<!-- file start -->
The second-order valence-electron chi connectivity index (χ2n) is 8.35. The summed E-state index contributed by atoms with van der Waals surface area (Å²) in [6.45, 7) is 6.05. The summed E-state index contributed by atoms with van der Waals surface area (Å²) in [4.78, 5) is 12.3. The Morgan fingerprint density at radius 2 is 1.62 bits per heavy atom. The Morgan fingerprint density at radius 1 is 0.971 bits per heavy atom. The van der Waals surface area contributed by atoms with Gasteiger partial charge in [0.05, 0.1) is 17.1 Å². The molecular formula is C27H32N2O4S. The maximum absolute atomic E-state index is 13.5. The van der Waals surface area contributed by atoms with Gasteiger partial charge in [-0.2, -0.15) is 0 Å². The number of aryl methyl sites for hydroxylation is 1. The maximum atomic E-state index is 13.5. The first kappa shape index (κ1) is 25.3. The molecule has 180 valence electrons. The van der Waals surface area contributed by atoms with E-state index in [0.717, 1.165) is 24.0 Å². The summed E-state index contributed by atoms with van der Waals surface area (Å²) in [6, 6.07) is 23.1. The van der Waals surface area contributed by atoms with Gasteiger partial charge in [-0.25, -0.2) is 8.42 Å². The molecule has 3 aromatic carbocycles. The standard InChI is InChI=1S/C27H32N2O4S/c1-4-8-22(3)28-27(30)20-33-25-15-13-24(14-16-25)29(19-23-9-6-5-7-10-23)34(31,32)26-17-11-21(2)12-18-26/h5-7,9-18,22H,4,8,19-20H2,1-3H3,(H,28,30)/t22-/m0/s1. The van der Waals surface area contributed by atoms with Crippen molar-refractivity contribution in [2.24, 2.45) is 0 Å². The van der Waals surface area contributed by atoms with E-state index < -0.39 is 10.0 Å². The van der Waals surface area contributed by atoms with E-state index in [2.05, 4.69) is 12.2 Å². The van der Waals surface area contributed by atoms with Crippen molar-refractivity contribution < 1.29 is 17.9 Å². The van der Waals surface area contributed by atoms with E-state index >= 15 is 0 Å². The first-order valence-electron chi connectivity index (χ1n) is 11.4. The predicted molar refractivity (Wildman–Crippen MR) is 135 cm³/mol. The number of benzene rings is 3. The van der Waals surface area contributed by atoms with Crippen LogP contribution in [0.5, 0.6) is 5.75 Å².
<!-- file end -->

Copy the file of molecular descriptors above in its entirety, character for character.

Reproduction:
The second-order valence-electron chi connectivity index (χ2n) is 8.35. The summed E-state index contributed by atoms with van der Waals surface area (Å²) in [6.45, 7) is 6.05. The summed E-state index contributed by atoms with van der Waals surface area (Å²) in [4.78, 5) is 12.3. The Morgan fingerprint density at radius 2 is 1.62 bits per heavy atom. The Morgan fingerprint density at radius 1 is 0.971 bits per heavy atom. The van der Waals surface area contributed by atoms with Gasteiger partial charge in [0.05, 0.1) is 17.1 Å². The molecular formula is C27H32N2O4S. The maximum absolute atomic E-state index is 13.5. The van der Waals surface area contributed by atoms with Gasteiger partial charge in [-0.2, -0.15) is 0 Å². The number of aryl methyl sites for hydroxylation is 1. The maximum atomic E-state index is 13.5. The first kappa shape index (κ1) is 25.3. The molecule has 180 valence electrons. The van der Waals surface area contributed by atoms with E-state index in [0.717, 1.165) is 24.0 Å². The summed E-state index contributed by atoms with van der Waals surface area (Å²) in [6, 6.07) is 23.1. The van der Waals surface area contributed by atoms with Gasteiger partial charge in [-0.25, -0.2) is 8.42 Å². The molecule has 3 aromatic carbocycles. The standard InChI is InChI=1S/C27H32N2O4S/c1-4-8-22(3)28-27(30)20-33-25-15-13-24(14-16-25)29(19-23-9-6-5-7-10-23)34(31,32)26-17-11-21(2)12-18-26/h5-7,9-18,22H,4,8,19-20H2,1-3H3,(H,28,30)/t22-/m0/s1. The van der Waals surface area contributed by atoms with Crippen molar-refractivity contribution in [2.24, 2.45) is 0 Å². The van der Waals surface area contributed by atoms with E-state index < -0.39 is 10.0 Å². The van der Waals surface area contributed by atoms with E-state index in [2.05, 4.69) is 12.2 Å². The van der Waals surface area contributed by atoms with Crippen molar-refractivity contribution < 1.29 is 17.9 Å². The van der Waals surface area contributed by atoms with E-state index >= 15 is 0 Å². The first-order valence-electron chi connectivity index (χ1n) is 11.4. The predicted molar refractivity (Wildman–Crippen MR) is 135 cm³/mol. The number of benzene rings is 3. The van der Waals surface area contributed by atoms with Crippen LogP contribution in [0.5, 0.6) is 5.75 Å².